Well, here we all are in the summer of 2018. If you’ve clicked on this article, chances are that true crime holds some appeal for you in times like these – whether as a distraction, a cautionary tale, a reminder that things could be worse, a portrait of human nature, a gut check of your own moral boundaries, or simply as a series of fascinating stories that can’t be ignored. Whatever your reasons, you like true crime, and that’s okay! So do we. What’s more, there’s a kaleidoscopic array of podcasts out there to appeal to every type of listener, with every possible reason to put on some headphones and try a new podcast. So read on, dear listener, for a list of 12 outstanding podcasts to get you through the summer.
Crimes of legend: Disgraceland
It’s ironic that sometimes the most famous, seemingly scrutinized people are the very people that we can’t—or won’t—see clearly. If we know vaguely that Sam Cooke was kind of a womanizer, or Jerry Lee Lewis maybe married his cousin, or Norwegian black metal bands got into some serious trouble, we often have a very real instinct not to investigate further. Disgraceland, hosted by Jake Brennan, does just the opposite. Every week, Brennan pairs true crime with musical legend, plucking a criminal case from the annals of rock and roll. Brennan describes the podcast as “adult storytelling: less campfire, and more slightly buzzed guy at the end of the bar who’s seen some shit,” which is an apt description—but it’s also just a fantastic crime podcast. With slick production, atmospheric music, and an engaging host who goes all in, Disgraceland recreates crime rather than retells it, going inside the heads of the people involved, with convincing indirect discourse that can only be the product of really strong writing. At the end of the day, Brennan’s theory is that even if we’re horrified, “we want our rock stars to be bad”–which may be the case. But however you feel about your rock stars, Disgraceland is not to be missed.
A question of innocence: Alibi
Alibi is an award-winning podcast made in South Africa, produced by journalist Paul McNally and co-hosted with DJ Freddy Mabitsela. It examines the case of Anthony de Vries, who was jailed in 1994 for the gruesome double murder of two security guards in a South African supermarket. Seventeen years later, a group of journalism students got a particularly compelling letter from de Vries—still behind bars, and still protesting his innocence. Alibi takes over from there, in truly compelling piece of long-form radio journalism that at times feels like one unforgettable road trip. As McNally and Mabitsela put de Vries’s claims of innocence under a microscope, they must repeatedly question whom to believe, as they attempt to tease apart just a fraction of the pettiness, savagery, triviality, prejudice, and randomness that have all played a part in de Vries’s fate. Alibi is also keenly aware of the social import of this case, which came mere weeks before South Africa’s first democratic elections. McNally is currently at work on Season 2, which is due to come out later this year—so now is the perfect time to catch up on Season 1.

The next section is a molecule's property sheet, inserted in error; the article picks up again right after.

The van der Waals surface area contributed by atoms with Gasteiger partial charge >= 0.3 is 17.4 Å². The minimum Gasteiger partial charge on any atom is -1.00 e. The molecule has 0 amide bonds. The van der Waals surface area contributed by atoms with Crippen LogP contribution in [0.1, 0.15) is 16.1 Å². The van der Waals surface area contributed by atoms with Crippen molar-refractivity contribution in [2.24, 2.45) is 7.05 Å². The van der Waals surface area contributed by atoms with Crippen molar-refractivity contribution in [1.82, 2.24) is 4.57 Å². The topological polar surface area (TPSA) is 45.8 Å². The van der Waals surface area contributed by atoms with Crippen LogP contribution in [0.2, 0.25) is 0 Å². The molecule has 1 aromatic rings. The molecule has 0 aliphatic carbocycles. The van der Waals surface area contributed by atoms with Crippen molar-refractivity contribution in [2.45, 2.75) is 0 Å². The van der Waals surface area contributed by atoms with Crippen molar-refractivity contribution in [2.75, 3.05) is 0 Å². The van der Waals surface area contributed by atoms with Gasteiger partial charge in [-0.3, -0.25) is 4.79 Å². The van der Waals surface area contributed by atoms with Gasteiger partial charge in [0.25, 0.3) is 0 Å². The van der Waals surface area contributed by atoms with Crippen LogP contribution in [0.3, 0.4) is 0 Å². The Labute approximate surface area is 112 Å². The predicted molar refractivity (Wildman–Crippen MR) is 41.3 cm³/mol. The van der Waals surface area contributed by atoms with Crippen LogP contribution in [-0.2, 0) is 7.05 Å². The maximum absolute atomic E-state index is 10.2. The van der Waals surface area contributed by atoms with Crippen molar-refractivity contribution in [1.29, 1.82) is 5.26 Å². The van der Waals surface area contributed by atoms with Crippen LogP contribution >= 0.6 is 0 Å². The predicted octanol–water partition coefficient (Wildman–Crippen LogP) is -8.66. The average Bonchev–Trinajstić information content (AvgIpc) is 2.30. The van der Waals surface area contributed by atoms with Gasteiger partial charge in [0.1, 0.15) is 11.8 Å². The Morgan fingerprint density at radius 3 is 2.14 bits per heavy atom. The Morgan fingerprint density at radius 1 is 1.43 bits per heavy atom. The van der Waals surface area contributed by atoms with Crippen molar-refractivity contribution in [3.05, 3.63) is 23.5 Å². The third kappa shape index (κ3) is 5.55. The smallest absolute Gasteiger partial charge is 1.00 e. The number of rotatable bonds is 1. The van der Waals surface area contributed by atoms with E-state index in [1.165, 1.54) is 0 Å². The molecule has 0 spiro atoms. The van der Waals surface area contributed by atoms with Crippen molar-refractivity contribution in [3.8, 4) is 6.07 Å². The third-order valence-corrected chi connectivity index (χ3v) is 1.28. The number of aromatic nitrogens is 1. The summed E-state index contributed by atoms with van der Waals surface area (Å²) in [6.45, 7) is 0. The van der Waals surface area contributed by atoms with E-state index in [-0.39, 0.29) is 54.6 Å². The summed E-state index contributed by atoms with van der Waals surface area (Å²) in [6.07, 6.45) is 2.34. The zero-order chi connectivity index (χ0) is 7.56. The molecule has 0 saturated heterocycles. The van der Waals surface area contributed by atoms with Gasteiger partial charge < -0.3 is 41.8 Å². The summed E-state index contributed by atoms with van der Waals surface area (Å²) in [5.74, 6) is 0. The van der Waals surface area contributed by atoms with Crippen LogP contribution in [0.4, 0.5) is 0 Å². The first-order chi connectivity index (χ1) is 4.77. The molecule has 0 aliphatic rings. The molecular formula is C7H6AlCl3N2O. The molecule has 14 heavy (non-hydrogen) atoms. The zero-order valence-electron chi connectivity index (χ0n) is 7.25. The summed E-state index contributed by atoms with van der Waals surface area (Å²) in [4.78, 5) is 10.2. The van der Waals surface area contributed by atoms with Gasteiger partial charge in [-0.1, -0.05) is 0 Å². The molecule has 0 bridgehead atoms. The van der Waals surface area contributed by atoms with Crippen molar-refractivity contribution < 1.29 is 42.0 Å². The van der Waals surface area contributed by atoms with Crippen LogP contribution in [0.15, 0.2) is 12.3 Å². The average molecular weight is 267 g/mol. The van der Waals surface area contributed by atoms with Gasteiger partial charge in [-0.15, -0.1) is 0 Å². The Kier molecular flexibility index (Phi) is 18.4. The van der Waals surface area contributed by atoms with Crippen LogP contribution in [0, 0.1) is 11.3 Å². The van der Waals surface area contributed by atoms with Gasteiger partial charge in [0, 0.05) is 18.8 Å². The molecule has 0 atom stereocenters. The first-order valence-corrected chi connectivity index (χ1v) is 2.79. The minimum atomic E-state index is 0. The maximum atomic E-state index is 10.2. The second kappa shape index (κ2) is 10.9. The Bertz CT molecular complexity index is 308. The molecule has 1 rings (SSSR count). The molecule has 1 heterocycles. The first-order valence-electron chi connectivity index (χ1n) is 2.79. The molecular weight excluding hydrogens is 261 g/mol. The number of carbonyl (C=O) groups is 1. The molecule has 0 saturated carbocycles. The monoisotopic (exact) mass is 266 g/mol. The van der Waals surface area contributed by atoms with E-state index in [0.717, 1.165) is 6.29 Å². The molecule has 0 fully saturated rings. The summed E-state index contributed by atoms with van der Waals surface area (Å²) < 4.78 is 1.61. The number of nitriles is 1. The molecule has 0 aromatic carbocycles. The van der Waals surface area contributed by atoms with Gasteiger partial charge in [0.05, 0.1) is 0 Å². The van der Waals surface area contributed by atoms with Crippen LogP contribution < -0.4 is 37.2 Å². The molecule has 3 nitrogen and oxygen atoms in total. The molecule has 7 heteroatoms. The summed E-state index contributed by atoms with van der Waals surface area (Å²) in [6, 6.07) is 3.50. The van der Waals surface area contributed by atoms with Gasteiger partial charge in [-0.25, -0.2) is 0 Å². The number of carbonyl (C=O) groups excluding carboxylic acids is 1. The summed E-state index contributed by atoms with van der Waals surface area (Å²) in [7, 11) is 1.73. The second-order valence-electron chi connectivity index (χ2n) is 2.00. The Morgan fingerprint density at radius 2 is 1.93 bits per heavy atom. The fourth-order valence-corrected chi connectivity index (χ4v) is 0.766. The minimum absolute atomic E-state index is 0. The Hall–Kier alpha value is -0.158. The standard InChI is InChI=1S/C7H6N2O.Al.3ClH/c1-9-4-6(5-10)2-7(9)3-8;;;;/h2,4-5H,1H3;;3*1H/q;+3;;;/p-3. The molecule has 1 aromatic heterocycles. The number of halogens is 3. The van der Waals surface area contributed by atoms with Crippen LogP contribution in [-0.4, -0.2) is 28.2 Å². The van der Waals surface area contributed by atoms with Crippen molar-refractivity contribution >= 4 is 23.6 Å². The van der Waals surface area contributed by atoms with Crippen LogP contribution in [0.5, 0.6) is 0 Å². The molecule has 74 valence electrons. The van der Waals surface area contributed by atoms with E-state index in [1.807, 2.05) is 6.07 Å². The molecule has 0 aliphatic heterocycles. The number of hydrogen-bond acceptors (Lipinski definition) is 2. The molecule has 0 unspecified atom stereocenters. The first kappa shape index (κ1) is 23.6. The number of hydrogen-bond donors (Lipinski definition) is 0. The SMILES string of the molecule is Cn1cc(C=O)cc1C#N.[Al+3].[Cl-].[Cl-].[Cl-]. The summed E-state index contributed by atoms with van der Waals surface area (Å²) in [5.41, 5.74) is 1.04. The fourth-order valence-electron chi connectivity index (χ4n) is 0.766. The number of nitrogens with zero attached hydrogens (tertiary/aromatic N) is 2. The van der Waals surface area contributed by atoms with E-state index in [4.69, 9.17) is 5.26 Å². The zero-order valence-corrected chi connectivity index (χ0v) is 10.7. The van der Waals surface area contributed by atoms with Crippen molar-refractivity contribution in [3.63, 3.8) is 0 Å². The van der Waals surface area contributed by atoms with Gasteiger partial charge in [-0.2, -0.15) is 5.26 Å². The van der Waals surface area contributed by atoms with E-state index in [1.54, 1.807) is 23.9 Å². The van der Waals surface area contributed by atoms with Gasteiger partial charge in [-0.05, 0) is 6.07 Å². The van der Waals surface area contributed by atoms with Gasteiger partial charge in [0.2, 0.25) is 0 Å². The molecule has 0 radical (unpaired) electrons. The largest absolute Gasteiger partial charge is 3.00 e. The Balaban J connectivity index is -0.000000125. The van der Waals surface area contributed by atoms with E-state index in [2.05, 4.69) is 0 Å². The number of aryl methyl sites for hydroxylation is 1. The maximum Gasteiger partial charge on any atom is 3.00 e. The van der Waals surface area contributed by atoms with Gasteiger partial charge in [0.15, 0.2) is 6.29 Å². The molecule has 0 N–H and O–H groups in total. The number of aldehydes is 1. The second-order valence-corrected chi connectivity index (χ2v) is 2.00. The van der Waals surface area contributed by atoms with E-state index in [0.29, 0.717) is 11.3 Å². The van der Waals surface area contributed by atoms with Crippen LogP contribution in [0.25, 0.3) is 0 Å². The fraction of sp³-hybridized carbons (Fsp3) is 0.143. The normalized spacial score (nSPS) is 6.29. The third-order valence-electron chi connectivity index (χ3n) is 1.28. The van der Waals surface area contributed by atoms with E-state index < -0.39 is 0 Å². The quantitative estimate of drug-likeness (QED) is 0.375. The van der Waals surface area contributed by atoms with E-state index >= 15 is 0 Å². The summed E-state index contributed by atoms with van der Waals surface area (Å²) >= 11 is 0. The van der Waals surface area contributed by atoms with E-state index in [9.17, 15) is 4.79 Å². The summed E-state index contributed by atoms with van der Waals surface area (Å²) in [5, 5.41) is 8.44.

When you’ve heard it all: The Asian Madness Podcast
Asian Madness is an eye-opening look at crime, superstition, and all things strange from an area of the world that has gotten relatively little attention from the crime podcast community. In every episode, host Jessica takes the listener through cases that will likely be news to even the most seasoned true crime listeners—from “The Singing Witch” Mona Fandey to the mortuary worker/serial killer Muhammad Adam Oma. Jessica is careful to paint a picture not only of the case in question, but of the region where it takes place, giving an efficient rundown of the country’s cultural landscape, history, and geography before diving into the case. While Jessica proceeds at a deliberate pace, and never wanders far from the topic at hand, she also has an understated wit and a willingness to call a spade a spade that sets her apart. For any podcast listener who feels like they can’t find anything new, don’t say you’ve heard it all till you’ve heard Asian Madness.
Chapter by chapter: Trace
Ever since Serial first came onto the podcasting scene in 2014, the idea of a podcast with regular installments on one murder is officially nothing new. But even within a known format, any podcast can be new in its own way. Trace is the first crime serial podcast from the Australian Broadcasting Corporation, and it examines the brutal, unsolved murder of bookshop owner Maria James. ABC journalist Rachael Brown works closely with retired homicide detective Rod Iddles, who is still haunted by the Maria James murder, 38 years after it was assigned to him as his very first case—and together, they tell a riveting story. (It’s also very much worth noting that Trace—unlike, say, Serial—was made with the full support and blessing of the victim’s family.) With excellent production value, smart pacing, meticulous research, and absorbing narration from Brown, it’s no wonder that Trace has captivated public interest in Australia. What’s more, Trace has actually uncovered new evidence in the case, which is sending investigators back to the drawing board as we speak.